Writer: Mark Waid
Art: Ronilson Freire
Cover: Francesco Francavilla
Publication Date: July 01, 2015
Publisher: Dynamite Entertainment
Issue 2 of the Dynamite pulp series, sees The Avenger on the trail of an invisible man. As you’d expect, it’s pretty hard to catch up with someone you can’t see and the villain manages to escape. This, however gives us a chance to see more of The Avenger’s support team as they work to solve the crimes.
This book is a throw back to the pulp series of yesteryear, being similar in tone and setup to both The Shadow, and predominately Doc Savage. All three have a network of cohorts, all three have powers. At this point, the Doc Savage elements are the strongest, with both characters having more physical attributes than The Shadow. In this case, The Avenger has the ability to mould his face.
Written by comics veteran and fan favourite Mark Waid, the script goes someway to identify all the cast. Yes it can seem a little wordy at times, but this exposition is required especially as this character may not be familiar to a large part of the comic reading audience. With all the comic books Waid has written, it was a little surprising to find some of the dialogue to be a tad stagnant. This, in my opinion, is more to do with the genre, which in my experience has always needed more set up than the more familiar super hero books, rather than an indictment of Waid’s talent.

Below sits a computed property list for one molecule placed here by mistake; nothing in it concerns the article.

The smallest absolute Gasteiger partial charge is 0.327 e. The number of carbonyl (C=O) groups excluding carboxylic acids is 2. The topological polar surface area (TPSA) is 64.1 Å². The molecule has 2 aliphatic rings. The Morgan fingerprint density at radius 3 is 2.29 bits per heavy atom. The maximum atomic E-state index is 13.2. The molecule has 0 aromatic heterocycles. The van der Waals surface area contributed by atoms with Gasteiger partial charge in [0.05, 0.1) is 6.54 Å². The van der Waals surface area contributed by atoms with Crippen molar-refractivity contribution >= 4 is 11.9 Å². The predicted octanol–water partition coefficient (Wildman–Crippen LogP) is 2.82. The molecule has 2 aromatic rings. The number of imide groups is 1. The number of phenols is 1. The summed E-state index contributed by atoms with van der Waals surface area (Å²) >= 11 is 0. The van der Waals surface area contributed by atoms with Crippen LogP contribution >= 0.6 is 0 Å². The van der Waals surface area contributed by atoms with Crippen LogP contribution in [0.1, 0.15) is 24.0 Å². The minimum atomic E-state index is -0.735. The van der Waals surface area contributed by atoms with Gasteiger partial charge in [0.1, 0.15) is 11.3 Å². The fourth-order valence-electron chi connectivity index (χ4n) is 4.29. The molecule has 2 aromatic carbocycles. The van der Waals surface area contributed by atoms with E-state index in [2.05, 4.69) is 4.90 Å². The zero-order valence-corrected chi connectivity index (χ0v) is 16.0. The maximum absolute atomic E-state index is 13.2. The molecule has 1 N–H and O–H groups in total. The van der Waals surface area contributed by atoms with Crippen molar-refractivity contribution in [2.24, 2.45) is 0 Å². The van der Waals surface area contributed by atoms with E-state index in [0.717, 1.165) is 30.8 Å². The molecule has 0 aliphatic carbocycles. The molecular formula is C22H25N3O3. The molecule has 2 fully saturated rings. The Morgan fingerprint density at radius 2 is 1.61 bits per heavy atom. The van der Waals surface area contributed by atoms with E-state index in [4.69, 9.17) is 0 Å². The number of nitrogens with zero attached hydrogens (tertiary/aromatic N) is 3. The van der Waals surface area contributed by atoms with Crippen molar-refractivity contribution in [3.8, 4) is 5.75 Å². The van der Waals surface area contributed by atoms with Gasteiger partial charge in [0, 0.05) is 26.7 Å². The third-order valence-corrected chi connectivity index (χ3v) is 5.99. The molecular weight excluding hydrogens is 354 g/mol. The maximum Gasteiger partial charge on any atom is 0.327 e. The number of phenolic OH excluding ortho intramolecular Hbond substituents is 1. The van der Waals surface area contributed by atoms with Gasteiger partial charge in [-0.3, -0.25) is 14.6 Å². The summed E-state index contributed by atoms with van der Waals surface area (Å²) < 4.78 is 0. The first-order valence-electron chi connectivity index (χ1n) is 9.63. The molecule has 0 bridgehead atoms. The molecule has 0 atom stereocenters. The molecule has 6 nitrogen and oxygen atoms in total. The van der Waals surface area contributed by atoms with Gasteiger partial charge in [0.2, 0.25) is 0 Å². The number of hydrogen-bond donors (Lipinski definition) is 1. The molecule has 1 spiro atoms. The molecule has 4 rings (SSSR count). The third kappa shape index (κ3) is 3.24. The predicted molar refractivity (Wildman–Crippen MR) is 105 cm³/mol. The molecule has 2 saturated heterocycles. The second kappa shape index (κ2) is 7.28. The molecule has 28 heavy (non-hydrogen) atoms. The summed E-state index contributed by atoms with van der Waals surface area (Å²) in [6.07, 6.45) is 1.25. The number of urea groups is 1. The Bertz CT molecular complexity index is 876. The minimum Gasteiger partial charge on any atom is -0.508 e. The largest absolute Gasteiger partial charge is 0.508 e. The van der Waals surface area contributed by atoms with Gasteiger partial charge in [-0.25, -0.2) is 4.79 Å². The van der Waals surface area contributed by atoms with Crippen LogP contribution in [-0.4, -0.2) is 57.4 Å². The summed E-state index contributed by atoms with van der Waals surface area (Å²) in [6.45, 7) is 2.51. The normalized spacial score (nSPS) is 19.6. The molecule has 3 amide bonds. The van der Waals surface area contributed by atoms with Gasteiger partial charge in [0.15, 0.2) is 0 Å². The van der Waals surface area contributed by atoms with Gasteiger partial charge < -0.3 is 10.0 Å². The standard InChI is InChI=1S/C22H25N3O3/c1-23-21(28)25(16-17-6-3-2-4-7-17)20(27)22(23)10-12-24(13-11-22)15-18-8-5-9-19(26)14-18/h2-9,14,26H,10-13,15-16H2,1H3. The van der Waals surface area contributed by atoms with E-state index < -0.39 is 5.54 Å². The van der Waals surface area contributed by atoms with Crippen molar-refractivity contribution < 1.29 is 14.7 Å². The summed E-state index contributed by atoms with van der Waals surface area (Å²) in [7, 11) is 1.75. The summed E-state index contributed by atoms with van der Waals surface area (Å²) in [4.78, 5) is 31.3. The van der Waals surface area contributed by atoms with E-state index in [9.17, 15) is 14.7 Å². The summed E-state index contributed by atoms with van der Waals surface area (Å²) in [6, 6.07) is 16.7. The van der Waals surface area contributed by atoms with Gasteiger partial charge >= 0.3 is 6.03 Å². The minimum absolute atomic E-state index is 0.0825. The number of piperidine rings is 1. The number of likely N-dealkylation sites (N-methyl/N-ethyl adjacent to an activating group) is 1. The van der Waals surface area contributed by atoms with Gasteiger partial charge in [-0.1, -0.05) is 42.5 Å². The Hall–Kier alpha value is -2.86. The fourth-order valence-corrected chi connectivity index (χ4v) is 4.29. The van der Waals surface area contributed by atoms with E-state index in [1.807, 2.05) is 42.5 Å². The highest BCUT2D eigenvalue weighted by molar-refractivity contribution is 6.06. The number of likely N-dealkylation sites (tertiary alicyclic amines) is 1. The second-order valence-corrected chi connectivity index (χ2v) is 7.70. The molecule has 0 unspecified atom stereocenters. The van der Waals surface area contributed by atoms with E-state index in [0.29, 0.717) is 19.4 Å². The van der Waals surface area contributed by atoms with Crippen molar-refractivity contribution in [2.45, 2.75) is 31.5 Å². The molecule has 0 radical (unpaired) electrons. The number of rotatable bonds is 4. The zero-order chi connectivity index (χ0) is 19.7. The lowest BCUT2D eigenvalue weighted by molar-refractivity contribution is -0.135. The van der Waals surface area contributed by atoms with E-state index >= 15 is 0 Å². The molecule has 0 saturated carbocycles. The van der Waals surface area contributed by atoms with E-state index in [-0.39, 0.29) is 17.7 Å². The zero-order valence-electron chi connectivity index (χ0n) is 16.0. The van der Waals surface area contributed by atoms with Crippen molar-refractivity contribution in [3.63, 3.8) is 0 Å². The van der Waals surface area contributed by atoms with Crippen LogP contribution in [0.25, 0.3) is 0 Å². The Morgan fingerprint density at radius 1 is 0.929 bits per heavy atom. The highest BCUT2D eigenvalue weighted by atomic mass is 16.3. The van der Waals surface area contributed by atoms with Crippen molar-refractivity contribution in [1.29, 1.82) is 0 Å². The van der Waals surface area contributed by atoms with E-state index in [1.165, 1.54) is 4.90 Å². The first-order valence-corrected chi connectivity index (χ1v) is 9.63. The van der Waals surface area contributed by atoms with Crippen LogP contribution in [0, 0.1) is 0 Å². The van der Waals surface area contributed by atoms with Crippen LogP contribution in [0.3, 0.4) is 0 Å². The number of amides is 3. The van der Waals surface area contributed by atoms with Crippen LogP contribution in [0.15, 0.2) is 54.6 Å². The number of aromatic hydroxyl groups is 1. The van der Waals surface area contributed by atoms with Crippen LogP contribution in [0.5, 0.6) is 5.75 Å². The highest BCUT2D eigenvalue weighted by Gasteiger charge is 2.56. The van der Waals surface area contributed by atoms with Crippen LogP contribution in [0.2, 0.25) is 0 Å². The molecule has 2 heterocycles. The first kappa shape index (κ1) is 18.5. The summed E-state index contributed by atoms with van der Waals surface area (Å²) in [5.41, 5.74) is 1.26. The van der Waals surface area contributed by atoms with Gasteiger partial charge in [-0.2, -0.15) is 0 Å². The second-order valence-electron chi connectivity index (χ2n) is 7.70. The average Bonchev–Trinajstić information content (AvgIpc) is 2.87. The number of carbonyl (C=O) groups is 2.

Art is by Ronilson Freire who also manages to capture the feel of the pulp genre, with some great layouts and transition panels. The character, as part of his powers, is facially paralysed and Freire seems aware of this and plays to it, with the possible result being the over emphasis on the remaining cast members.
I have a soft spot for pulp books, I have read a number of different Shadow books from DC Comics, to Dark Horse and finally to Dynamite. As such I want to like this book. Somehow, I am kind of left frustrated. I have enjoyed Waid’s work on any number of books and I can see the talent on show on the pages, I just have no strong feelings about the titular hero. This is definitely no fault of those involved, as I am sure that fans of the character will enjoy the book, I am unfortunately not one of them.